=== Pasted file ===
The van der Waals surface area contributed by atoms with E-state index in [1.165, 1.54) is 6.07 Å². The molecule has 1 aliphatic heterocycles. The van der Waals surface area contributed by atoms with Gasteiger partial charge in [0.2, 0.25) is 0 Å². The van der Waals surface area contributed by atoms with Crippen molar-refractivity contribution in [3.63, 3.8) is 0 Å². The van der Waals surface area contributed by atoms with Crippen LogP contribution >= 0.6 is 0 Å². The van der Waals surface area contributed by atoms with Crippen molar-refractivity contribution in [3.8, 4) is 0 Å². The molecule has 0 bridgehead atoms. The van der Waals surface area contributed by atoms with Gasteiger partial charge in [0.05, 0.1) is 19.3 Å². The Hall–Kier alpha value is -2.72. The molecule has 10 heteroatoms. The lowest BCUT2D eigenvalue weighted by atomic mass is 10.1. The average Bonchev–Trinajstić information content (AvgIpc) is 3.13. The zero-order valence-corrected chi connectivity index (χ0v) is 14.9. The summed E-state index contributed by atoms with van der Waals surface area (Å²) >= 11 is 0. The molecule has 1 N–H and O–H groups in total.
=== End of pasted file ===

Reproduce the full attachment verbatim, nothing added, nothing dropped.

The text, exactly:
The van der Waals surface area contributed by atoms with E-state index in [1.165, 1.54) is 6.07 Å². The molecule has 1 aliphatic heterocycles. The van der Waals surface area contributed by atoms with Gasteiger partial charge in [0.2, 0.25) is 0 Å². The van der Waals surface area contributed by atoms with Crippen molar-refractivity contribution in [3.63, 3.8) is 0 Å². The van der Waals surface area contributed by atoms with Crippen LogP contribution >= 0.6 is 0 Å². The van der Waals surface area contributed by atoms with Crippen molar-refractivity contribution in [3.8, 4) is 0 Å². The molecule has 0 bridgehead atoms. The van der Waals surface area contributed by atoms with Gasteiger partial charge in [0.05, 0.1) is 19.3 Å². The Hall–Kier alpha value is -2.72. The molecule has 10 heteroatoms. The lowest BCUT2D eigenvalue weighted by atomic mass is 10.1. The average Bonchev–Trinajstić information content (AvgIpc) is 3.13. The zero-order valence-corrected chi connectivity index (χ0v) is 14.9. The summed E-state index contributed by atoms with van der Waals surface area (Å²) >= 11 is 0. The molecule has 1 N–H and O–H groups in total.